21.2.14

How To Make Kombucha Step by Step {Recipe Redux} #fermentation


I've been hearing about kombucha for a while now and how amazing it tastes and how good it is for you. I recently got on board the kombucha train and am thrilled to report it is every bit as yummy as I've heard! A friend of mine from work gave me a "SCOBY baby" and my first impression was "ewww" it does look a bit like a little slimy sea creature." After I got over my slight aversion to the little slime ball I set out to brew my first batch of kombucha tea and now, I have several batches going in circulation.










A quick description of what kombucha is all about:

While sugar is needed for the fermentation process, the bacteria and yeast from the SCOBY burn out most of the sugar in the tea, transforming into a  fizzy, sweet and sour fermented drink. I think it tastes quite a bit like a cross between champagne and a not too sweet apple cider. Weird huh?

"SCOBY" is an acronym for "symbiotic culture of bacteria and yeast." Which is responsible for turning plain old tea into a healthy probiotic drink, Kombucha.


Probiotics are essential to basic human nutrition. Probiotics are live microorganisms (in most cases, bacteria) that are similar to the beneficial microorganisms naturally found in the human gut. These “good bacteria” are used to prevent and alleviate many different conditions, but particularly those that affect the gastrointestinal tract.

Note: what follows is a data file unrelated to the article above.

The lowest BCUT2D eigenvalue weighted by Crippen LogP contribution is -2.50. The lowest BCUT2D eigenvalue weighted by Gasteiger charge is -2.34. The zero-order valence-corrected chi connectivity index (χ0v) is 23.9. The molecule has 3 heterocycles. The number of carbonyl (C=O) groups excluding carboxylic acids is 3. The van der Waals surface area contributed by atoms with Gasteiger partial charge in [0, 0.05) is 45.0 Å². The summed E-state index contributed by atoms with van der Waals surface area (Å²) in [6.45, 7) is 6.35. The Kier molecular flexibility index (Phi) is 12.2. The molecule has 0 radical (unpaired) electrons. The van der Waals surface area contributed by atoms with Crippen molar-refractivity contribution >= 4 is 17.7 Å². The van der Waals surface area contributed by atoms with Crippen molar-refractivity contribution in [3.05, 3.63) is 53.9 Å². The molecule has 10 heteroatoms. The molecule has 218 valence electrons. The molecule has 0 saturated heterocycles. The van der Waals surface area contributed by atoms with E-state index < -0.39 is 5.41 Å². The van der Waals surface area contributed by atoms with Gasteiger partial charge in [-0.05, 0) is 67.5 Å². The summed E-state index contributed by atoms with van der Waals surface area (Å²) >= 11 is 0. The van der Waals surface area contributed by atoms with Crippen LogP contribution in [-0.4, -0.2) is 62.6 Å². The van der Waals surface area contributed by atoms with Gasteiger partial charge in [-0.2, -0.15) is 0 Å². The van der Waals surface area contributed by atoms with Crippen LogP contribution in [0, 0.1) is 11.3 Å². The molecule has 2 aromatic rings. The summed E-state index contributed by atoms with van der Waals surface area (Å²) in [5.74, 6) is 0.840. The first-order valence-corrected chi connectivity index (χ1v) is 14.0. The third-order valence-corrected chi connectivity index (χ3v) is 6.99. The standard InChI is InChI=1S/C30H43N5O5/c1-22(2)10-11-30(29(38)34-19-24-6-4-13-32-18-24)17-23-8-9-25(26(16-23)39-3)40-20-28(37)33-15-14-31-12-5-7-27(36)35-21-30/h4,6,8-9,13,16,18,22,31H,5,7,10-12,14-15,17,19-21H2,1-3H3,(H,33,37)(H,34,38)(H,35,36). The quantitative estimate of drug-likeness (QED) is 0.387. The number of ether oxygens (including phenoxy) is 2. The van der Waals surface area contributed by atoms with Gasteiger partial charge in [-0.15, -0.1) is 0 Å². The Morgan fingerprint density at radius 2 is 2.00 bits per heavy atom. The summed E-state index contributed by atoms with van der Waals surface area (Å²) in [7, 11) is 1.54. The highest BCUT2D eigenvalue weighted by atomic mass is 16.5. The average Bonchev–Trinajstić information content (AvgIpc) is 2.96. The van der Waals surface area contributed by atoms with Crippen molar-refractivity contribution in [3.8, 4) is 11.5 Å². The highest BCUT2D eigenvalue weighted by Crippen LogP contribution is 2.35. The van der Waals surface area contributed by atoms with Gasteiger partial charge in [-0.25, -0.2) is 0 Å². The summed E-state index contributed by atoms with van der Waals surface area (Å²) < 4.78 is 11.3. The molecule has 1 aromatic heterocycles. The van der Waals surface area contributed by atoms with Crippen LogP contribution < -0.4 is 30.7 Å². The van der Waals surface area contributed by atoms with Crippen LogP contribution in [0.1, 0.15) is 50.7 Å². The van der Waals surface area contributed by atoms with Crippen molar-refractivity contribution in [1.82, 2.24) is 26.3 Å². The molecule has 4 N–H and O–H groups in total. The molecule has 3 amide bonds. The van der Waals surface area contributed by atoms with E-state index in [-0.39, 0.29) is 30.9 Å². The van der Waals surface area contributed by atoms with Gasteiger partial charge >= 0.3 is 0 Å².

So you want to try to brew some Kombucha on your own? Awesome! Here's a simple step by step list to get you going. I must say, I was a bit nervous I would mess it up and it would taste awful, I've heard some people say it tasted like vinegar, but it was one of the easiest things I've ever done and tasted wonderfully refreshing!






1. Get your hands on a SCOBY. I asked around and was surprise when a friend of mine from work had been making Kombucha for years and brought me one of her "babies".  I recently saw a brewing kit sold on Williams Sonoma from a company called  Brooklyn Kombucha.  Cultures of Health sells Kombucha starter kits although their SCOBY's are dehydrated which is sketchy in my opinion and some people, including my uncle who has been brewing Kombucha for years had trouble getting them to activate.  SCOBYS are fairly sensitive so I recommend asking around to find a friend who has one. Just be sure to have them send the SCOBY home in a glass jar, covered in at least a half cup of Kombucha tea. (It’s important the SCOBY does not dry out and the tea is useful for making your first batch.)